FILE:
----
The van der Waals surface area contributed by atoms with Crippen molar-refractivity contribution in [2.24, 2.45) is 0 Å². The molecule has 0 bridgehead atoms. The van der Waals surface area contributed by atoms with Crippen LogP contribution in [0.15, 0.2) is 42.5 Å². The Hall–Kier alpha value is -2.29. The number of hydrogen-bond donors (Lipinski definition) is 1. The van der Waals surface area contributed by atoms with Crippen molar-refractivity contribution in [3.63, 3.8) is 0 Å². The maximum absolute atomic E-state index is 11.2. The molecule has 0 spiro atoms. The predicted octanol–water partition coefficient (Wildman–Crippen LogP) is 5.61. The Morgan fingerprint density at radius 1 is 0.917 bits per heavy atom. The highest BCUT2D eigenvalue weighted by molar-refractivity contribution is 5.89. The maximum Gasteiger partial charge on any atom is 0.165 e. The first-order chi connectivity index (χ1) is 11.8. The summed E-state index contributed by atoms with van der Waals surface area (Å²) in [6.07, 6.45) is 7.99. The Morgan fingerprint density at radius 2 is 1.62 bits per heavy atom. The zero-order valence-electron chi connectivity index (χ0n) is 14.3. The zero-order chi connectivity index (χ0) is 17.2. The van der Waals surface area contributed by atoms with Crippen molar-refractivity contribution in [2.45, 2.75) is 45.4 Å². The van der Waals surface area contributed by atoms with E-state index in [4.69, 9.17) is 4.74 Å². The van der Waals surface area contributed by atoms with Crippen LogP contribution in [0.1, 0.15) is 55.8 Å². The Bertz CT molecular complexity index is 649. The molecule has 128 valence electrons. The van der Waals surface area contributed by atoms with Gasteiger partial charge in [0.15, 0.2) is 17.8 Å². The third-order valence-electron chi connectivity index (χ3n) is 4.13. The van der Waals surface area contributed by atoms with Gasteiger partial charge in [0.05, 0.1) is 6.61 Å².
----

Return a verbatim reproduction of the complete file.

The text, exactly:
The van der Waals surface area contributed by atoms with Crippen molar-refractivity contribution in [2.24, 2.45) is 0 Å². The molecule has 0 bridgehead atoms. The van der Waals surface area contributed by atoms with Crippen LogP contribution in [0.15, 0.2) is 42.5 Å². The Hall–Kier alpha value is -2.29. The number of hydrogen-bond donors (Lipinski definition) is 1. The van der Waals surface area contributed by atoms with Crippen molar-refractivity contribution in [3.63, 3.8) is 0 Å². The maximum absolute atomic E-state index is 11.2. The molecule has 0 spiro atoms. The predicted octanol–water partition coefficient (Wildman–Crippen LogP) is 5.61. The Morgan fingerprint density at radius 1 is 0.917 bits per heavy atom. The highest BCUT2D eigenvalue weighted by molar-refractivity contribution is 5.89. The maximum Gasteiger partial charge on any atom is 0.165 e. The first-order chi connectivity index (χ1) is 11.8. The summed E-state index contributed by atoms with van der Waals surface area (Å²) in [6.07, 6.45) is 7.99. The Morgan fingerprint density at radius 2 is 1.62 bits per heavy atom. The zero-order valence-electron chi connectivity index (χ0n) is 14.3. The zero-order chi connectivity index (χ0) is 17.2. The van der Waals surface area contributed by atoms with Crippen molar-refractivity contribution in [2.45, 2.75) is 45.4 Å². The van der Waals surface area contributed by atoms with E-state index in [4.69, 9.17) is 4.74 Å². The van der Waals surface area contributed by atoms with Crippen LogP contribution in [0.1, 0.15) is 55.8 Å². The Bertz CT molecular complexity index is 649. The molecule has 128 valence electrons. The van der Waals surface area contributed by atoms with Gasteiger partial charge in [0.15, 0.2) is 17.8 Å². The third-order valence-electron chi connectivity index (χ3n) is 4.13. The van der Waals surface area contributed by atoms with Gasteiger partial charge in [0.05, 0.1) is 6.61 Å².